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Amy H. Butler, Dian J. Seidel, Steven C. Hardiman, Neal Butchart, Thomas Birner, and Aaron Match

Abstract

Sudden stratospheric warmings (SSWs) are large, rapid temperature rises in the winter polar stratosphere, occurring predominantly in the Northern Hemisphere. Major SSWs are also associated with a reversal of the climatological westerly zonal-mean zonal winds. Circulation anomalies associated with SSWs can descend into the troposphere with substantial surface weather impacts, such as wintertime extreme cold air outbreaks. After their discovery in 1952, SSWs were classified by the World Meteorological Organization. An examination of literature suggests that a single, original reference for an exact definition of SSWs is elusive, but in many references a definition involves the reversal of the meridional temperature gradient and, for major warmings, the reversal of the zonal circulation poleward of 60° latitude at 10 hPa.

Though versions of this definition are still commonly used to detect SSWs, the details of the definition and its implementation remain ambiguous. In addition, other SSW definitions have been used in the last few decades, resulting in inconsistent classification of SSW events. We seek to answer the questions: How has the SSW definition changed, and how sensitive is the detection of SSWs to the definition used? For what kind of analysis is a “standard” definition useful? We argue that a standard SSW definition is necessary for maintaining a consistent and robust metric to assess polar stratospheric wintertime variability in climate models and other statistical applications. To provide a basis for, and to encourage participation in, a communitywide discussion currently underway, we explore what criteria are important for a standard definition and propose possible ways to update the definition.

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Scott M. Osprey, Lesley J. Gray, Steven C. Hardiman, Neal Butchart, and Tim J. Hinton

Abstract

An examination is made of stratospheric climate, circulation, and variability in configurations of the Hadley Centre Global Environmental Model version 2 (HadGEM2) differing only in stratospheric resolution and the placement of the model lid. This is made in the context of historical reconstructions of twentieth-century climate. A reduction in the westerly bias in the Northern Hemisphere polar night jet is found in the high-top model. The authors also find significant differences in the expression of tropical stratospheric variability, finding improvements in the high-top model for the presence of the quasi-biennial oscillation, for tropical upwelling consistent with interim European Centre for Medium-Range Weather Forecasts (ECMWF) Re-Analysis (ERA-Interim) data, and for interannual changes in stratospheric water vapor concentration comparable to satellite observations. Further differences are seen at high latitudes during winter in the frequency of occurrence of sudden stratospheric warmings (SSWs). The occurrence rate of SSWs in the high-top simulations, (7.2 ± 0.5) decade−1, is statistically consistent with observations, (6.0 ± 1.0) decade−1, whereas they are one-third as frequent in the low-top simulations, (2.5 ± 0.5) decade−1. Furthermore, the structure of the timing of winter final warmings is only captured in the high-top model. A similar characterization for the time evolution of the width of the tropical upper troposphere is found between model configurations. It is concluded that an adequate representation of the stratosphere is required to capture the important modes of tropical and extratropical stratospheric variability in models.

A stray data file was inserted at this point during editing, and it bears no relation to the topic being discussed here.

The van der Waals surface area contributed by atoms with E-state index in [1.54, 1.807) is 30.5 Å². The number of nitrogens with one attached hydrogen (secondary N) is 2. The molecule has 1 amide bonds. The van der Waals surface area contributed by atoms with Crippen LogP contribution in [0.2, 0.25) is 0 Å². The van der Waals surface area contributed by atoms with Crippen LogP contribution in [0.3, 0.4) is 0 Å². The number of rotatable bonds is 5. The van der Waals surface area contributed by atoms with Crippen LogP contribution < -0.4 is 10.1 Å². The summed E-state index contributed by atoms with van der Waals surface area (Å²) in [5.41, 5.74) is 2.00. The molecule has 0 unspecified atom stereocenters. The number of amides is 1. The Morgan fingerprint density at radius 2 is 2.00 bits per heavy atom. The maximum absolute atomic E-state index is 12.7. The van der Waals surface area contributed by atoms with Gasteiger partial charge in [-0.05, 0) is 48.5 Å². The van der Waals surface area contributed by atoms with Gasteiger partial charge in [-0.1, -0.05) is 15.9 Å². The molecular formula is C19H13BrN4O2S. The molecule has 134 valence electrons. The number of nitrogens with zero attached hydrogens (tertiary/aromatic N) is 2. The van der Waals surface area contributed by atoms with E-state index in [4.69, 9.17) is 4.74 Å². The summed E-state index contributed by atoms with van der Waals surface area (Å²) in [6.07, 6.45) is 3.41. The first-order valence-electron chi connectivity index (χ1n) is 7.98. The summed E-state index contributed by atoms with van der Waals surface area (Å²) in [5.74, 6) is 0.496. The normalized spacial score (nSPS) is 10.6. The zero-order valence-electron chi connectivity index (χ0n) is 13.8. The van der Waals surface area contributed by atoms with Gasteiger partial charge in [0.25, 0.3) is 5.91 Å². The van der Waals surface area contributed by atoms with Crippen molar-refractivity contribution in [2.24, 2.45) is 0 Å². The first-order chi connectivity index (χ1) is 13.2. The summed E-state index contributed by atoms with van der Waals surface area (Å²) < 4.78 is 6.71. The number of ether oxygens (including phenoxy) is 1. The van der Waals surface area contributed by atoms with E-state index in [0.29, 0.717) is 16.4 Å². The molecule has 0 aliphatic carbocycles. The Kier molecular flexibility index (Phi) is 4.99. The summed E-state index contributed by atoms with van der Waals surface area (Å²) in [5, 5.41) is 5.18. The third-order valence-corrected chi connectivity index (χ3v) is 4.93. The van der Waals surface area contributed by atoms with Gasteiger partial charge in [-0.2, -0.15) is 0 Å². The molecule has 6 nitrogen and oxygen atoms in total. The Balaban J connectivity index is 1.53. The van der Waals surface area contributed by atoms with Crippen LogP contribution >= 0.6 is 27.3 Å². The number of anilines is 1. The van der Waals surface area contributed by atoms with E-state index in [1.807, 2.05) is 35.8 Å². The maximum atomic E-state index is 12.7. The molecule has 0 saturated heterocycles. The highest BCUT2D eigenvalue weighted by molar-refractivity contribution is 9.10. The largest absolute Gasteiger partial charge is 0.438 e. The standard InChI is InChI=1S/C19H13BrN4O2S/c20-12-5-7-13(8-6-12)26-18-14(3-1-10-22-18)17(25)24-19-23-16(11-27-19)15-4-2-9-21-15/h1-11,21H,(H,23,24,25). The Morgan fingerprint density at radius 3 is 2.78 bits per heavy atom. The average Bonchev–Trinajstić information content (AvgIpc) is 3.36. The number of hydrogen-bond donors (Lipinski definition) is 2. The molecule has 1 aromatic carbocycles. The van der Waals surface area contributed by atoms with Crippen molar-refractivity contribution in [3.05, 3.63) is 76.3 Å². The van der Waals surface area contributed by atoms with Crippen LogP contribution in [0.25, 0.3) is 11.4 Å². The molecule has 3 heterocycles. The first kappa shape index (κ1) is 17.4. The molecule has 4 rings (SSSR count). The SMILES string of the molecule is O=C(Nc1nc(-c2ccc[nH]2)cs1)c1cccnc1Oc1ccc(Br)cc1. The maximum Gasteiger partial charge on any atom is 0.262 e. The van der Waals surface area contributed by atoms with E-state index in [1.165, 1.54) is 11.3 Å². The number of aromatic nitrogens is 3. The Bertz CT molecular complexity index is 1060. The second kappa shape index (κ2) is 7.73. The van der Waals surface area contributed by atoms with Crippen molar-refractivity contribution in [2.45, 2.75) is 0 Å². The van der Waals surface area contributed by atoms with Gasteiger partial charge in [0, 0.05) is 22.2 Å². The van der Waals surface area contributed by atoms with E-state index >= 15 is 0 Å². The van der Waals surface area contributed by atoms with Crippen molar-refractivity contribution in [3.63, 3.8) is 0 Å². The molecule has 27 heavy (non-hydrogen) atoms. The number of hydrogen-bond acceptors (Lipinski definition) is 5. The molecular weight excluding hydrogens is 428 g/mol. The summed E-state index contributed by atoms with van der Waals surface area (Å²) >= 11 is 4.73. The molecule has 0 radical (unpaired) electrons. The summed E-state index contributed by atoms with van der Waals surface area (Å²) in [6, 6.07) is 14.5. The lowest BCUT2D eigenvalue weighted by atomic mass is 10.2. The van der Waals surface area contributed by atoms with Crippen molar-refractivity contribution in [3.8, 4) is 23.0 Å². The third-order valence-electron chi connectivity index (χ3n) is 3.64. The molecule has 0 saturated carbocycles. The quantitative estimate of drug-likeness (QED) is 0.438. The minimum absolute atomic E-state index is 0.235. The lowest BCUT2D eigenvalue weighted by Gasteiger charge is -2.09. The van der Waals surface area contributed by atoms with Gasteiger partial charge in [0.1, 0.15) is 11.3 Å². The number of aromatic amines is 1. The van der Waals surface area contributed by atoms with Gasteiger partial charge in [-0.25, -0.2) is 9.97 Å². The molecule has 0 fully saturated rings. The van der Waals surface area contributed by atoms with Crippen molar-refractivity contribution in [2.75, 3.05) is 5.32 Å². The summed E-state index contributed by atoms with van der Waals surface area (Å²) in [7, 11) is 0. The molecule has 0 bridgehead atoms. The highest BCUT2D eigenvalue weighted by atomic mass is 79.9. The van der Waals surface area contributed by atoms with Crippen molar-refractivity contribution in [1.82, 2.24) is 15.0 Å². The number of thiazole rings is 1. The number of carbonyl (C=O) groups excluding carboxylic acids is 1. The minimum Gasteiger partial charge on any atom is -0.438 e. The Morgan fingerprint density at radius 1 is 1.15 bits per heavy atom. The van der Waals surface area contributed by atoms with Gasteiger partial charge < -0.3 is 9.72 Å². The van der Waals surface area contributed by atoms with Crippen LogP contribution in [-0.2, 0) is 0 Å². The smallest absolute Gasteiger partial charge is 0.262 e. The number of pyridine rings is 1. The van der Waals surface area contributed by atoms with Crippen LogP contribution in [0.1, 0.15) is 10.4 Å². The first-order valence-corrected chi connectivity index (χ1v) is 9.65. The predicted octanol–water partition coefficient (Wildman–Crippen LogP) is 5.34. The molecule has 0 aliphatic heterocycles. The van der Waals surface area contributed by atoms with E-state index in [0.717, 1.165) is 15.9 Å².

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Christopher G. Fletcher, Steven C. Hardiman, Paul J. Kushner, and Judah Cohen

Abstract

Variability in the extent of fall season snow cover over the Eurasian sector has been linked in observations to a teleconnection with the winter northern annular mode pattern. Here, the dynamics of this teleconnection are investigated using a 100-member ensemble of transient integrations of the GFDL atmospheric general circulation model (AM2). The model is perturbed with a simple persisted snow anomaly over Siberia and is integrated from October through December. Strong surface cooling occurs above the anomalous Siberian snow cover, which produces a tropospheric form stress anomaly associated with the vertical propagation of wave activity. This wave activity response drives wave–mean flow interaction in the lower stratosphere and subsequent downward propagation of a negative-phase northern annular mode response back into the troposphere. A wintertime coupled stratosphere–troposphere response to fall season snow forcing is also found to occur even when the snow forcing itself does not persist into winter. Finally, the response to snow forcing is compared in versions of the same model with and without a well-resolved stratosphere. The version with the well-resolved stratosphere exhibits a faster and weaker response to snow forcing, and this difference is tied to the unrealistic representation of the unforced lower-stratospheric circulation in that model.

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Steven C. Hardiman, David G. Andrews, Andy A. White, Neal Butchart, and Ian Edmond

Abstract

Transformed Eulerian mean (TEM) equations and Eliassen–Palm (EP) flux diagnostics are presented for the general nonhydrostatic, fully compressible, deep atmosphere formulation of the primitive equations in spherical geometric coordinates. The TEM equations are applied to a general circulation model (GCM) based on these general primitive equations. It is demonstrated that a naive application in this model of the widely used approximations to the EP diagnostics, valid for the hydrostatic primitive equations using log-pressure as a vertical coordinate and presented, for example, by Andrews et al. in 1987 can lead to misleading features in these diagnostics. These features can be of the same order of magnitude as the diagnostics themselves throughout the winter stratosphere. Similar conclusions are found to hold for “downward control” calculations. The reasons are traced to the change of vertical coordinate from geometric height to log-pressure. Implications for the modeling community, including comparison of model output with that from reanalysis products available only on pressure surfaces, are discussed.

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Scott M. Osprey, Lesley J. Gray, Steven C. Hardiman, Neal Butchart, Andrew C. Bushell, and Tim J. Hinton